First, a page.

Genetic analysis of human remains has shown that the hunter-gatherers living in the south and north of Scandinavia formed two genetically distinct groups who arrived into Scandinavia in at least two separate waves of migration.[2] In the south and south-east, Western Hunter-Gatherers arrived from modern-day Germany and moved northwards. In the north and west, Eastern Hunter-Gatherers, related to people from the Upper Volga region in modern-day Russia, settled and moved southwards. These people intermixed in Scandinavia and formed a unique group of Scandinavian Hunter-Gatherers.



During the 5th millennium BCE, the Ertebølle people learned pottery from neighbouring tribes in the south, who had begun to cultivate the land and keep animals. Soon, they too started to cultivate the land and, ca. 4000 BCE, they became part of the megalithic Funnelbeaker culture. During the 4th millennium BCE, these Funnelbeaker tribes expanded into Sweden up to Uppland. The Nøstvet and Lihult tribes learned new technology from the advancing farmers, but not agriculture, and became the Pitted Ware cultures, towards the end of the 4th millennium BCE. These Pitted Ware tribes halted the advance of the farmers and pushed them south into south-western Sweden, but some say that the farmers were not killed or chased away, but that they voluntarily joined the Pitted Ware culture and became part of them. At least one settlement appears to be mixed, the Alvastra pile-dwelling.

The language these early Scandinavians spoke is unknown, but towards the end of the 3rd millennium BCE, they were overrun by new tribes who many scholars believe spoke Proto-Indo-European (or more exactly, the "Pre-Germanic Indo-European" dialect), the Corded Ware culture (known as the Battle-Axe culture in Scandinavia [3]). The genetic history of Europe connects the people carrying the language with the Yamnaya culture emanating from present-day Ukraine, using the Y-chromosome haplogroup R1a as an important genetic marker.[4] This new people advanced up to Uppland and the Oslofjord, and they probably provided the Proto-Germanic language that was the ancestor of the modern Scandinavian languages. These new tribes used the battle axe as a status symbol and were cattle herders, and with them most of southern Scandinavia entered the Neolithic period. Ultimately, the Bronze Age would usher in a time of cultural advancement in Scandinavia.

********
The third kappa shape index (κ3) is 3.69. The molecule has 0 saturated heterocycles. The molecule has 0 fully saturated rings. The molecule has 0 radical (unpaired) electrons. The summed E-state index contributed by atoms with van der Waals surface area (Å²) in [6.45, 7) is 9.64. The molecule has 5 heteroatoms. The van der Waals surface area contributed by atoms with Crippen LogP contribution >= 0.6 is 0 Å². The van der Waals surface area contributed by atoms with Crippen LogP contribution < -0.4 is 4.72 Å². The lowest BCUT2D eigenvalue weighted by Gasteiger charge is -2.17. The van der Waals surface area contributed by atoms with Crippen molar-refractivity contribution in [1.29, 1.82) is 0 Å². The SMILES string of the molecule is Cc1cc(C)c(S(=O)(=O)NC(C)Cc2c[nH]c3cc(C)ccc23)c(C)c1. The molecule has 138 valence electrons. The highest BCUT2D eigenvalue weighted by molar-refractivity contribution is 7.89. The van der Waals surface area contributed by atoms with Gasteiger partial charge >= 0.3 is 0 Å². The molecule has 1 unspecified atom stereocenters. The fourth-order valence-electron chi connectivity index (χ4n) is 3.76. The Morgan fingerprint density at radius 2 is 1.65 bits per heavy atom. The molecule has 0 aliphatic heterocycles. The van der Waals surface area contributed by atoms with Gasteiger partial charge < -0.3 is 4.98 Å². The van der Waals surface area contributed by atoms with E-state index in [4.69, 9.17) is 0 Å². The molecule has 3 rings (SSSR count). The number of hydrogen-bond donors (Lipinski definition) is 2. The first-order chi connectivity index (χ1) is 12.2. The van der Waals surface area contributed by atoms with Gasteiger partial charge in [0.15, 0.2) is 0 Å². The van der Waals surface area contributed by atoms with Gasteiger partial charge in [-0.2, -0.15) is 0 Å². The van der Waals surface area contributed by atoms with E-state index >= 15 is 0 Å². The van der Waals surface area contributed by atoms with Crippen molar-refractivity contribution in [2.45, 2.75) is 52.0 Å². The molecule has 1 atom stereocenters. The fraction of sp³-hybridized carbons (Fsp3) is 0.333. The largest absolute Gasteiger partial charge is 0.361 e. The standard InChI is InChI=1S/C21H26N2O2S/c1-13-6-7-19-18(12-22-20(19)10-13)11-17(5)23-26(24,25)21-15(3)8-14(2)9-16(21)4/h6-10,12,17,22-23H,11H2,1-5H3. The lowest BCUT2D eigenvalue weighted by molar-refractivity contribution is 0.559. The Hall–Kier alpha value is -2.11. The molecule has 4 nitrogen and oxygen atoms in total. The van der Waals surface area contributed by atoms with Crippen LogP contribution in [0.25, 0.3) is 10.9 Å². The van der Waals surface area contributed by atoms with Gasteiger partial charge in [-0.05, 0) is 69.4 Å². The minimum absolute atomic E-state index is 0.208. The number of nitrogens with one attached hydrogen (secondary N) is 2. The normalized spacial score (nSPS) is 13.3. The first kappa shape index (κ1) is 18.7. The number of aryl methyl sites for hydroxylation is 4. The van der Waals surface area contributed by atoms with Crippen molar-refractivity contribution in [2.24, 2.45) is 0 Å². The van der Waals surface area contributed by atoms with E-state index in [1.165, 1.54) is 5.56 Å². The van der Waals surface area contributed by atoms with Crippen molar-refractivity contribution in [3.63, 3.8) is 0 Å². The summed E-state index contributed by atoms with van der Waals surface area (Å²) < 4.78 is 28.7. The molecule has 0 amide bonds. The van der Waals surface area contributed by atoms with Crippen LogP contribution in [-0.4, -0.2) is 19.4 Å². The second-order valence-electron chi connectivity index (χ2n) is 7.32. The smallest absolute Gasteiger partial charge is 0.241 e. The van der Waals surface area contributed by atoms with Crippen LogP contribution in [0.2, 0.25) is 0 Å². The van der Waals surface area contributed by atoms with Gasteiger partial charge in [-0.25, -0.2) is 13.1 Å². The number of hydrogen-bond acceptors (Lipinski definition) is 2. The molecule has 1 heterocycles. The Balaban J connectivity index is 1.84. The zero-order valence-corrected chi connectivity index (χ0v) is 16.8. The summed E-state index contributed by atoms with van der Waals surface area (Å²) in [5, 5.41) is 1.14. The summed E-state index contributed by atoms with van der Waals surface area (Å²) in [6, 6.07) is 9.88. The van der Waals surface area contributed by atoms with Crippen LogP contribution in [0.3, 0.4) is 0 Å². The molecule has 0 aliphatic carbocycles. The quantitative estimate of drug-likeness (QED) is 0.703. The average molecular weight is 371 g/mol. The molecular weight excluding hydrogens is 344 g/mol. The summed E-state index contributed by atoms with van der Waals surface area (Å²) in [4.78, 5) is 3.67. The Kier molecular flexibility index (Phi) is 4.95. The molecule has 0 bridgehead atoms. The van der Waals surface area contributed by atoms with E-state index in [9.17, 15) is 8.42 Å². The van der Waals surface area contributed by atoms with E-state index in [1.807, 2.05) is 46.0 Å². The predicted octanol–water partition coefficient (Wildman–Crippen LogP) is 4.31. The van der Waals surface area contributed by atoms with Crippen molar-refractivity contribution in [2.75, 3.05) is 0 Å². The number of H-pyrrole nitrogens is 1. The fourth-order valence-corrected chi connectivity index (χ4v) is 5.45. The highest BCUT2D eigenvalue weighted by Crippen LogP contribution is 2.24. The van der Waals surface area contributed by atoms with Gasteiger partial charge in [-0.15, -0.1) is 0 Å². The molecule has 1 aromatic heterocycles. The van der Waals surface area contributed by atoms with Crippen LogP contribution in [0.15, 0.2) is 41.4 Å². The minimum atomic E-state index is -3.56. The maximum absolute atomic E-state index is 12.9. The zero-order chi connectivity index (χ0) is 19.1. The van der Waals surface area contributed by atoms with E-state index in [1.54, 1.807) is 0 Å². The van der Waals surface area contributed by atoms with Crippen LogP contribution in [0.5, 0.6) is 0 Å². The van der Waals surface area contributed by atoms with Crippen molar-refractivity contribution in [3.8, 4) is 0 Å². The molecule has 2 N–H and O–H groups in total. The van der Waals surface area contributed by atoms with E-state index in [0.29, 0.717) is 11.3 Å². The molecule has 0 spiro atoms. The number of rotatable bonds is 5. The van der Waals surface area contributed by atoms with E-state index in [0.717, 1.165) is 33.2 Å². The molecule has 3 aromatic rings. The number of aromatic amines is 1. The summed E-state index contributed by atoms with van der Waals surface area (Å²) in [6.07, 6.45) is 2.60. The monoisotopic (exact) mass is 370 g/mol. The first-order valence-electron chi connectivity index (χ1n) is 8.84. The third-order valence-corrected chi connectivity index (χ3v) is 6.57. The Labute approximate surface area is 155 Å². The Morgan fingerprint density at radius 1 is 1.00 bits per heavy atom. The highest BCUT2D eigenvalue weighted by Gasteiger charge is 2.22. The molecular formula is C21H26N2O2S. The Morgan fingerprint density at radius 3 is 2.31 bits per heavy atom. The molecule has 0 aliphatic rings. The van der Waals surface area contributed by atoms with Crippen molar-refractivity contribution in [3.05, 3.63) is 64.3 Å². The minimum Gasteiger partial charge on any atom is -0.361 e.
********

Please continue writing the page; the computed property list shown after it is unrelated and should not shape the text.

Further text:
Notes and references[edit]

  1. ^ See Doggerland as an extreme example of the consequence of the rising sea levels.
  2. ^ Günther, Torsten; Malmström, Helena; Svensson, Emma M.; Omrak, Ayça; Sánchez-Quinto, Federico; Kılınç, Gülşah M.; Krzewińska, Maja; Eriksson, Gunilla; Fraser, Magdalena; Edlund, Hanna; Munters, Arielle R. (2018-01-09). Barton, Nick (ed.). "Population genomics of Mesolithic Scandinavia: Investigating early postglacial migration routes and high-latitude adaptation". PLOS Biology. 16 (1): e2003703. doi:10.1371/journal.pbio.2003703. ISSN 1545-7885. PMC 5760011. PMID 29315301.
  3. ^ Malmström, Helena; Günther, Torsten; Svensson, Emma M.; Juras, Anna; Fraser, Magdalena; Munters, Arielle R.; Pospieszny, Łukasz; Tõrv, Mari; Lindström, Jonathan; Götherström, Anders; Storå, Jan (2019-10-09). "The genomic ancestry of the Scandinavian Battle Axe Culture people and their relation to the broader Corded Ware horizon". Proceedings of the Royal Society B: Biological Sciences. 286 (1912): 20191528. doi:10.1098/rspb.2019.1528. PMC 6790770. PMID 31594508.
  4. ^ Nyheter, S. V. T.; Eriksson, Benny (2 March 2019). "NY DNA-forskning visar att svenskar framför allt härstammar från Ukraina". SVT Nyheter.


  • T. Douglas Price (4 April 2015): "Ancient Scandinavia: An Archaeological History from the First Humans to the Vikings", Oxford University Press
  • Marek Zvelebil (2009): "Hunters in Transition: Mesolithic Societies of Temperate Eurasia and Their Transition to Farming", Cambridge University Press